Crater Lake National Park

NPMap

Digital maps for the National Park Service

Planning a Web Map

Although NPMap makes it extremely easy to build and deploy web maps, it is still important to put some thought and planning into what you are trying to accomplish with your web map before moving forward with development. Good planning up front will ensure that your user's needs are met and you don't spend time going down the wrong development path.

Follow the steps on this page to develop a plan for your NPMap web map. When you are finished planning, use the links at the bottom of the page to get started with your development.

Simple or Advanced

You need to make the decision about which type of NPMap web map to build early on in the planning process, as the entire process hinges on this decision. If you are going to build a simple map, you'll need to utilize the NPMap library. If you are going to build an advanced map, you'll need to use the (NPS-only) admin console to build your web map.

Work your way through the flow chart below to figure out which type of NPMap web map will best meet your needs.

Other Considerations

Now that you know what type of NPMap web map you are going to build, you'll need to answer a few more questions.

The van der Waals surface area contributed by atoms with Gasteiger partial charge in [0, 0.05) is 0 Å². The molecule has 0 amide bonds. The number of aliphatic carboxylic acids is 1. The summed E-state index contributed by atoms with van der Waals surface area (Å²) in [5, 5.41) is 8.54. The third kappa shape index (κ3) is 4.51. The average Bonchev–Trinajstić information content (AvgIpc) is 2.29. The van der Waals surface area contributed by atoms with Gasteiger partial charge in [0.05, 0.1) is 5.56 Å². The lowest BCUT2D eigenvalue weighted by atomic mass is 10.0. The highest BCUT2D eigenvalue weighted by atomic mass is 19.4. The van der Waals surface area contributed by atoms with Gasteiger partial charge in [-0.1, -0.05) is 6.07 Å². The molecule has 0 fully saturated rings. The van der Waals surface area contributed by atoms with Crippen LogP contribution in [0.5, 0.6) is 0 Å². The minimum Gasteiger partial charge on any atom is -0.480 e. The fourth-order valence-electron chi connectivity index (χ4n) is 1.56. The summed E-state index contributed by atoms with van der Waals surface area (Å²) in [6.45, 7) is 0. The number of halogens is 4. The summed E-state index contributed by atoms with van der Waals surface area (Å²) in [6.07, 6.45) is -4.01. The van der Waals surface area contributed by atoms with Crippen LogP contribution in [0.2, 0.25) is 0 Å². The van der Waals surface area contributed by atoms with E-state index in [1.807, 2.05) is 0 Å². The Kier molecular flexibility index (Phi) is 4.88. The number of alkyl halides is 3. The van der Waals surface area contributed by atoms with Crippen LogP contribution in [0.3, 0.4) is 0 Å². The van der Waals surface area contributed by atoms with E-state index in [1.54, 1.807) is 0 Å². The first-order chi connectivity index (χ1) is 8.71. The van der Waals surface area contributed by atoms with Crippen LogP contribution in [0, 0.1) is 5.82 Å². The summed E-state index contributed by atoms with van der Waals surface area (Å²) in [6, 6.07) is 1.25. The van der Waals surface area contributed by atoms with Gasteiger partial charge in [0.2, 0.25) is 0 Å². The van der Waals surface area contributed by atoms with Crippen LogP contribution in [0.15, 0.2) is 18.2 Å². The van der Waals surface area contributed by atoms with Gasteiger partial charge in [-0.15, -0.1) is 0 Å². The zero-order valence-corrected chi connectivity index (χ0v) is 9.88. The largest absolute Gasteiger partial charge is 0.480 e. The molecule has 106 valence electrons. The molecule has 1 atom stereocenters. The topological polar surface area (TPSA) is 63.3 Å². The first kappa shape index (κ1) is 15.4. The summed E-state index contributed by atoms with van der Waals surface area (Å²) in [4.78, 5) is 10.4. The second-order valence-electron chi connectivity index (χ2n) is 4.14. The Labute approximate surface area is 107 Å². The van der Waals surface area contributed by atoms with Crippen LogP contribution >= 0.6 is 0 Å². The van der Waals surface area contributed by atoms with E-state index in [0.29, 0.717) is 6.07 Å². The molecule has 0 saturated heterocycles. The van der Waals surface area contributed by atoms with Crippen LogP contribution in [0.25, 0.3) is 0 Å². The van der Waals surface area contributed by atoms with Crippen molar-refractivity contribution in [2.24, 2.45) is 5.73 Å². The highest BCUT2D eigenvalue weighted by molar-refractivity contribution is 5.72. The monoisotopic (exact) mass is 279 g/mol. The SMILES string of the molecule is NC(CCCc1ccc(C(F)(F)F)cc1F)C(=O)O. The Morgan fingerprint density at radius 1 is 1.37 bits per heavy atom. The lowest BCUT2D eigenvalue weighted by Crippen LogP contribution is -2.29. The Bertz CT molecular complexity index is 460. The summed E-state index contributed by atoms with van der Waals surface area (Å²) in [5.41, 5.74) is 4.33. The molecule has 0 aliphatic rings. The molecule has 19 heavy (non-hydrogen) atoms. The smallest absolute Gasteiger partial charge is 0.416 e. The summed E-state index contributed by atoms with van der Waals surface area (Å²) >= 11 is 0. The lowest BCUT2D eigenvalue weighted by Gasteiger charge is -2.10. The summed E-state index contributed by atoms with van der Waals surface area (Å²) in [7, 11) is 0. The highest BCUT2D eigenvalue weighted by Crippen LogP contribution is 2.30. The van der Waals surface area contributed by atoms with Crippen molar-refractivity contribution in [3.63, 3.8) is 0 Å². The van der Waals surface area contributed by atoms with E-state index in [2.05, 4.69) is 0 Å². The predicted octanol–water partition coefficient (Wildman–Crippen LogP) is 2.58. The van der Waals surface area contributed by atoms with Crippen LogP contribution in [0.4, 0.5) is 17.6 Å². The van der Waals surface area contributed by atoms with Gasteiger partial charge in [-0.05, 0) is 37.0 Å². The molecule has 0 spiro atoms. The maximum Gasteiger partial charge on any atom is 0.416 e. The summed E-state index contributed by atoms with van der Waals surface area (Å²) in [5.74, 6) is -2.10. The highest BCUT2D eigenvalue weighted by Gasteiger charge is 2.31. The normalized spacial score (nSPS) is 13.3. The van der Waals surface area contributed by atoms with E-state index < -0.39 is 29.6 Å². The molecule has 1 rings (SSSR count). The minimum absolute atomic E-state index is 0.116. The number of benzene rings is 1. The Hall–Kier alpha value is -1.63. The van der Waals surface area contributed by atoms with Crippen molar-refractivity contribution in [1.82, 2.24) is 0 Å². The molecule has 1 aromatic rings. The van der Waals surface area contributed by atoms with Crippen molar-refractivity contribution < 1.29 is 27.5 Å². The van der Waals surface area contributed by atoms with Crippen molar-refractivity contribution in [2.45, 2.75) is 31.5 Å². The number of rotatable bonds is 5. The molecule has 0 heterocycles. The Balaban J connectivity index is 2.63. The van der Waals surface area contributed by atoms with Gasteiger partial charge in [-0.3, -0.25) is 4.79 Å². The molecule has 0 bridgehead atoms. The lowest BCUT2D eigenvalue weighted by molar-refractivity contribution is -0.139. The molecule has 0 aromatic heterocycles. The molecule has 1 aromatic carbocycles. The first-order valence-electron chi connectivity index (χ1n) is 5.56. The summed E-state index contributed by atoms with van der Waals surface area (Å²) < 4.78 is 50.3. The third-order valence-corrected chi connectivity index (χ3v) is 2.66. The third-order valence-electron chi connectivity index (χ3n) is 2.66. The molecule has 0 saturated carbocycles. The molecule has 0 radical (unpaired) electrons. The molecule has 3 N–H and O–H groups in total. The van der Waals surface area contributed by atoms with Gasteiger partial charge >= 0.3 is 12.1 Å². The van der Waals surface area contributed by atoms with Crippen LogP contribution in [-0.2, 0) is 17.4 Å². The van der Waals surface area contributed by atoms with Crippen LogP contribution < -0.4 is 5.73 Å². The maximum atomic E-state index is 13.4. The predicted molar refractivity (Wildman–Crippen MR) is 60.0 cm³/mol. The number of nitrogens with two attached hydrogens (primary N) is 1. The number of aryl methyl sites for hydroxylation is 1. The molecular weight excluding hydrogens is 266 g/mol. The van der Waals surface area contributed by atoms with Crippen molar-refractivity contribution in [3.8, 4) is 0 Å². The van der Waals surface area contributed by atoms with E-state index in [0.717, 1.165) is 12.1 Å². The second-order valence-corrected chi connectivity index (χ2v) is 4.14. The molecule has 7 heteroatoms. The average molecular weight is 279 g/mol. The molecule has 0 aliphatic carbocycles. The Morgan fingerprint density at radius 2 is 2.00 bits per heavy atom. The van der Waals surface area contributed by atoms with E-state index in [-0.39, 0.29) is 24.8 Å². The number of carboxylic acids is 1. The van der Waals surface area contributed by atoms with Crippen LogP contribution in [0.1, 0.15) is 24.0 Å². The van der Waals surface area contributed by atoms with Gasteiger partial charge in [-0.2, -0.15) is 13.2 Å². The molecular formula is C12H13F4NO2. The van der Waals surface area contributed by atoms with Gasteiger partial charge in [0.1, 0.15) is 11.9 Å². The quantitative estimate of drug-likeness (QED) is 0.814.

1. What base API do I want to use in my web map?

Take a look at the library feature matrix on the base APIs support page, paying close attention to the "Usage by NPS" columns, to get more information about the different base APIs that are supported by the NPMap library. This is very important, as, at this point, there are some major differences in the level of feature support for the individual base APIs. Make sure you choose the one that meets all of your needs!

2. What layers do I want to include in my web map?

Next you'll need to decide which layer handler(s) you want to use in your web map. Each layer handler has its strengths and weaknesses, so use all the information available to make an informed decision.

General Guidance

  1. Remember that the most effective web maps are generally limited in scope and built with a specific purpose in mind. You should always avoid complexity. This means that you shouldn't add routing functionality to a map just because you can; you should, rather, add it only if it is absolutely necessary. When given a choice, always choose the path that eliminates/avoids complexity.
  2. You should always strive to make your map as performant as possible. This might mean compromising in one area or another or even "hacking" your data to make them more usable and performant in a web environment.

In general, keep in mind that web maps are not meant to be full-blown GIS applications.

Next Step

Now that you've documented the requirements for your map, you'll want to get started with development. In many cases, "development" entails simply editing a config file. Before you start working on your web map, however, you'll need to setup a development environment.